• An American actor and director, known for his role as Spock in Star Trek
  • The asteroid 4864 Nimoy was named for him
  • Nominated for the Emmy Award three times for Outstanding Supporting Actor in a Drama Serie
  • Awarded The Life Career Award in 1987

Bob Dylan (1941 – present)

  • An American singer-songwriter, considered to be one of the greatest of all time
  • Often considered one of the most influential figures of the 20th century because of his impact on popular music, culture, and the power of his lyrics
  • Won the 2016 Nobel Prize in Literature, ten Grammy Awards, inducted into the Rock and Roll Hall of Fame, and received the Presidential medal of Freedom in 2012 along with other awards

Robert Reich (1946 – present)

  • An American lawyer, author, political commentator, and a professor, elected the Professor of the Year in 2003 at Brandeis University 
  • Served as the United States Secretary of Labor from 1993 and 1997 under President Clinton
  • Published 18 books, many of which have become best-sellers under economics and political ideology
  • Awarded the Václav Havel Foundation VIZE 97 Prize for his writings in 2003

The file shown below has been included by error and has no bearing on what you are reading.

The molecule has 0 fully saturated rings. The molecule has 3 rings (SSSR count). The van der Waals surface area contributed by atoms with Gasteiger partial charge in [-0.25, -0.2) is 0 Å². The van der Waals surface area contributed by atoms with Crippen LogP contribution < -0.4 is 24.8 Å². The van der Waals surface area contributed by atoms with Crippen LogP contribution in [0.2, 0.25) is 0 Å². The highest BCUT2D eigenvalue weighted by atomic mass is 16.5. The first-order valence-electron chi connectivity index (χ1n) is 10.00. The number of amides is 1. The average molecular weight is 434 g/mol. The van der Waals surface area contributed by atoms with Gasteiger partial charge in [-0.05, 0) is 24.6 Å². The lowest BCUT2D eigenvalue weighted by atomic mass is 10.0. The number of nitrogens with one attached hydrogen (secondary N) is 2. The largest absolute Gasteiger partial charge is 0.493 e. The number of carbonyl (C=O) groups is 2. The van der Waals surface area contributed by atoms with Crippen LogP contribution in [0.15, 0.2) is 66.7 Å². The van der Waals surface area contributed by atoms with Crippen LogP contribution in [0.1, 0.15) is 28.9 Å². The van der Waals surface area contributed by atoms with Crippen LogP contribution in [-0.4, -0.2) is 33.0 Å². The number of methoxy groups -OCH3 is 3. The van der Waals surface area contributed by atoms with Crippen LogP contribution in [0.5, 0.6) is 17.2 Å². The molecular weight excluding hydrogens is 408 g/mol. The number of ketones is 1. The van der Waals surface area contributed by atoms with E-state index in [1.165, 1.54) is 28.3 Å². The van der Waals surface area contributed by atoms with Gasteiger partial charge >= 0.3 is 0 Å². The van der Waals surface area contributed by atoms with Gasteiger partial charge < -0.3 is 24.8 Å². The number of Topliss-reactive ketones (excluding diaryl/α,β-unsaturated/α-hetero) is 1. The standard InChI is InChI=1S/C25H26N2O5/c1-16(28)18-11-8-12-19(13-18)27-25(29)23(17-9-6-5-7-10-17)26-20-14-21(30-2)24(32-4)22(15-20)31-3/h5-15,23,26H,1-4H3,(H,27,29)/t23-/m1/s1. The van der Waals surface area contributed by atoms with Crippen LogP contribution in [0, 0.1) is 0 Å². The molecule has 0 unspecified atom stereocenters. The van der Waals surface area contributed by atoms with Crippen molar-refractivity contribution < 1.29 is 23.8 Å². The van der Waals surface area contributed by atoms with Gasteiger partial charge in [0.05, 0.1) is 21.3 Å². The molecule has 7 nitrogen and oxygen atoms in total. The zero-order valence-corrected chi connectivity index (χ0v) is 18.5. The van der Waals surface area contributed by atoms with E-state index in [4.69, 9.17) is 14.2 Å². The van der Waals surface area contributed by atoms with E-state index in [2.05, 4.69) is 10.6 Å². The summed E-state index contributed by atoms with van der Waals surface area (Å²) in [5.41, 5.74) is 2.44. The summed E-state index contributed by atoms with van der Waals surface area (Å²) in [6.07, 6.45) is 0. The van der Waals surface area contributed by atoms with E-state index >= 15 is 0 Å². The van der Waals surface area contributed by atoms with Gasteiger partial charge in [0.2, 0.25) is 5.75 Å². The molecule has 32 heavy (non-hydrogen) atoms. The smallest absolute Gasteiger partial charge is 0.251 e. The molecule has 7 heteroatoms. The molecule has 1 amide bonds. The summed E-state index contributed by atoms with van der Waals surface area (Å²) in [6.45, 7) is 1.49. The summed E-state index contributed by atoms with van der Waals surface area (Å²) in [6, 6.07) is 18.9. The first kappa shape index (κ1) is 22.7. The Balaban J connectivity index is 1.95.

Steven Spielberg (1946 – present)

  • An American screenwriter, producer, and film director, considered to be one of the most successful directors of all time
  • The co-founder of Amblin Entertainment and DreamWorks
  • Winner of three Academy Awards and an AFI Life Achievement Award
  • Nine of the films he worked on have been inducted into the National Film Registry for their cultural significance

Adam Sandler (1966 – present)

  • An American actor, comedian, and filmmaker
  • Known for being a cast member of Saturday Night Light
  • As of 2020, had an estimated net worth of $420 million
  • Frequently wins People’s Choice Awards, nominated in Grammys, and Emmys, and won an award at the 2020 Independent Spirit Awards
  1. Learn more about Jewish culture 

The Jewish-American identity is full of variation. Oftentimes, it can come down to Jewish beliefs and traditions. Do you know the most important Jewish holidays? The significant foods that are frequently eaten? Which color to wear on what holiday? (That one is a little trickier).

If your answer is no, that is okay! 

Supporting the Jewish community and Jewish American Heritage Month means more than visiting a museum or remembering individuals. It means taking the time to understand a culture or religion different from yours. Both are a great way to bridge gaps between people and communities.

Even being able to ask a Jewish friend how they celebrate Passover, or if they had a successful seder, can go a long way in showing sincerity. 

  1. Engage in Jewish media

Part of understanding the Jewish struggle with discrimination, as it is ongoing within the United States and other countries, is looking at the various perspectives within Judaism. 

The beautiful thing is that every person has a different experience. Some shy away from their heritage, and some embrace it. Someone may be an Orthodox or Conservative Jew as much as they could be a Reform Jew. 

Jewish people come from across the world. Not only confined by appearance, anyone could become Jewish if they so choose.